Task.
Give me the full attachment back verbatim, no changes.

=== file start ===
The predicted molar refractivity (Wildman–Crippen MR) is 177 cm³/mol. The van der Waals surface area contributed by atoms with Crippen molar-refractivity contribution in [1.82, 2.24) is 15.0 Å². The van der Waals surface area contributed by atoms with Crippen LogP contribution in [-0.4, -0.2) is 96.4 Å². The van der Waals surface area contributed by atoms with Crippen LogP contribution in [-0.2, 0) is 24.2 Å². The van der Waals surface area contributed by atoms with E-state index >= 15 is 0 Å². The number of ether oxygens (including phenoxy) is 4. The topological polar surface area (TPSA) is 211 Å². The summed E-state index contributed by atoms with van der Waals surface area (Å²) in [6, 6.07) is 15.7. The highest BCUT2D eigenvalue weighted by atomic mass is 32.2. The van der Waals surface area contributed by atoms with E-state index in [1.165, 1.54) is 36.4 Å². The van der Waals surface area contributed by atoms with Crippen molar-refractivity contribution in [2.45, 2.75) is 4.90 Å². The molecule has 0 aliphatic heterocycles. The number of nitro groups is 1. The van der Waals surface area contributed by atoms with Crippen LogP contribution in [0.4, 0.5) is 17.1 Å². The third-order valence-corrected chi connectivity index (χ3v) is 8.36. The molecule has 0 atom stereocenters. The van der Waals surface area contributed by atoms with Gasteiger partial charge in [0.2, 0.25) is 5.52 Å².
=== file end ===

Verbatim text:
The predicted molar refractivity (Wildman–Crippen MR) is 177 cm³/mol. The van der Waals surface area contributed by atoms with Crippen molar-refractivity contribution in [1.82, 2.24) is 15.0 Å². The van der Waals surface area contributed by atoms with Crippen LogP contribution in [-0.4, -0.2) is 96.4 Å². The van der Waals surface area contributed by atoms with Crippen LogP contribution in [-0.2, 0) is 24.2 Å². The van der Waals surface area contributed by atoms with E-state index >= 15 is 0 Å². The number of ether oxygens (including phenoxy) is 4. The topological polar surface area (TPSA) is 211 Å². The summed E-state index contributed by atoms with van der Waals surface area (Å²) in [6, 6.07) is 15.7. The highest BCUT2D eigenvalue weighted by atomic mass is 32.2. The van der Waals surface area contributed by atoms with E-state index in [1.165, 1.54) is 36.4 Å². The van der Waals surface area contributed by atoms with Crippen molar-refractivity contribution in [2.45, 2.75) is 4.90 Å². The molecule has 0 aliphatic heterocycles. The number of nitro groups is 1. The van der Waals surface area contributed by atoms with Crippen LogP contribution in [0.4, 0.5) is 17.1 Å². The third-order valence-corrected chi connectivity index (χ3v) is 8.36. The molecule has 0 atom stereocenters. The van der Waals surface area contributed by atoms with Gasteiger partial charge in [0.2, 0.25) is 5.52 Å².